By Tom in Oregon
Durning the FNS-40 contest I decided to rummage through the safe for an FN-related object. I found what I was looking for and since I knew where its brother was, I called my buddy and got his for a photo session. A few months back, my friend and I were negotiating a deal with a gentleman for a shop full of reloading equipment, components and whatever else the gent was looking to sell. He had several guns set to go on the auction block, too. As my friend had already bought three from him at very reasonable prices, I knew I was in, too . . .
After inspecting all of the Dillon equipment he had, a price was settled upon. We loaded everything up and were walking out the door when the gent said, “reach into one of those boxes.” I did and pulled out a shotgun that looked very familiar, but in 35 years of gun shows and collecting, I had never seen one before.
It was a Browning A5 with a mag extension. The gent then had me pull another from another box. He then proceeded to give them to us. In our circle, a shiny object (or blued in this case) given, gets a shiny object in return. We each handed him our EDC pocket knives in return. Mine was a favorite Al Mar Mini SERE. I don’t remember what knife my friend handed him.
The gent got a tear in his eye and remarked that this was better than money. We parted, happy in new-found friends.
After getting home, I started using my best Google-fu to find the story behind these cool looking pieces. Seems back in the late 60’s and early 70’s, FNH made these smoothbores for the South African police. Somewhere along the line, they ended up in service during the Rhodesian Bush War. After that, Century Arms imported somewhere between 250 and 500 of them. This was back in the early 1990‘s.
As you can see from the photos along with FNH’s serial number and other markings, the three letters POL are below. This appears to verify the police issue. Also on the receiver, bolt and barrel, they are stamped and engraved RA-XXX, (with the x’s actually being 3 numbers). This also seems to verify the use by the Rhodesian Army.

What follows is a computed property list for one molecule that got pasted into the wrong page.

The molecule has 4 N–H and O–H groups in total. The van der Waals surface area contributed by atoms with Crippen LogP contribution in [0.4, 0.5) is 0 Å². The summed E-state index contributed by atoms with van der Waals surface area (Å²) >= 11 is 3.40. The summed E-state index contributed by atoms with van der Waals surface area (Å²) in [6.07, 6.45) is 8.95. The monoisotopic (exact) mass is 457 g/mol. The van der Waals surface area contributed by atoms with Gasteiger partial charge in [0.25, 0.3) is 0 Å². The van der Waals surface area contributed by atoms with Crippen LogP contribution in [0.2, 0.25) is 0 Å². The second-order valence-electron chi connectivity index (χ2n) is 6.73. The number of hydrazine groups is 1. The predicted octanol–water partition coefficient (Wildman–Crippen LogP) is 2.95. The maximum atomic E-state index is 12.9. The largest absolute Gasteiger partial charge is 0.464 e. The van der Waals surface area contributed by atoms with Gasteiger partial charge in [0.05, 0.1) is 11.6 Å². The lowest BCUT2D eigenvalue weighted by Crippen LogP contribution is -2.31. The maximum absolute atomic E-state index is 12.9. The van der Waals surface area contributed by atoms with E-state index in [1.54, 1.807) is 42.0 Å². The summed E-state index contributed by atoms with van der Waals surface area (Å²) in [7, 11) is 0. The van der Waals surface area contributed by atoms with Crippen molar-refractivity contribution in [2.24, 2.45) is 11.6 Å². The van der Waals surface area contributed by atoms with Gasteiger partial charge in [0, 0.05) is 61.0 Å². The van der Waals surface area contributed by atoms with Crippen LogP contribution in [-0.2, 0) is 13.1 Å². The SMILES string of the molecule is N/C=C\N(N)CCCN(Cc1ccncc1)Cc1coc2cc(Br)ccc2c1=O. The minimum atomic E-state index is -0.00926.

Here is a picture I found regarding the Rhodesian Bush War. Notice the black fellow in the center of the picture. There is another one on the right.
The shotguns were coated with a heavy grease/cosmoline when we got them. Not being up on the inner workings of an A5 shotgun, a competent gunsmith was enlisted to take them apart, give them a thorough cleaning and test them for safety.
Their condition after return was terrific. As old as they are, they function very well, even with low brass #8. No hiccups so far.
Sights are a simple bead front sight, with a flat, grooved receiver.
Safety is a common cross bolt, set behind the trigger. Bolt release if it is locked back is a familiar button on the right side of the receiver just below the charging handle.
A unique feature is the magazine tube lockout lever. If you load the tube with 7 rounds and flick the lever rearward, you can then load one round at a time in the ejection port and fire. Flick the lever forward and it releases the tube magazine to freely auto load the rounds.
It is a heavy beast, coming in at 8-1/2 pounds empty. Depending on what you load, add 8 rounds of 2-3/4″ 12 gauge ammo and it’s just under 10 pounds.
I think one full oak tree was cut down to make each shotgun. As you can see in the photos, that is a large piece of oak fore-end.
In reading past articles on these, I found that they were frequently issued to the point man in a unit. I can’t imagine lugging this beast through the jungle, but what a formidable weapon it is. It now makes a fine home defense weapon, and it matches the furniture to boot! Honey Oak.
I hope you enjoyed this brief bit of info and pictures on a couple of pieces of fine FN history. And no, they aren’t for sale. But if you find yourself up in my neck of the woods, I’ll gladly let you shoot it.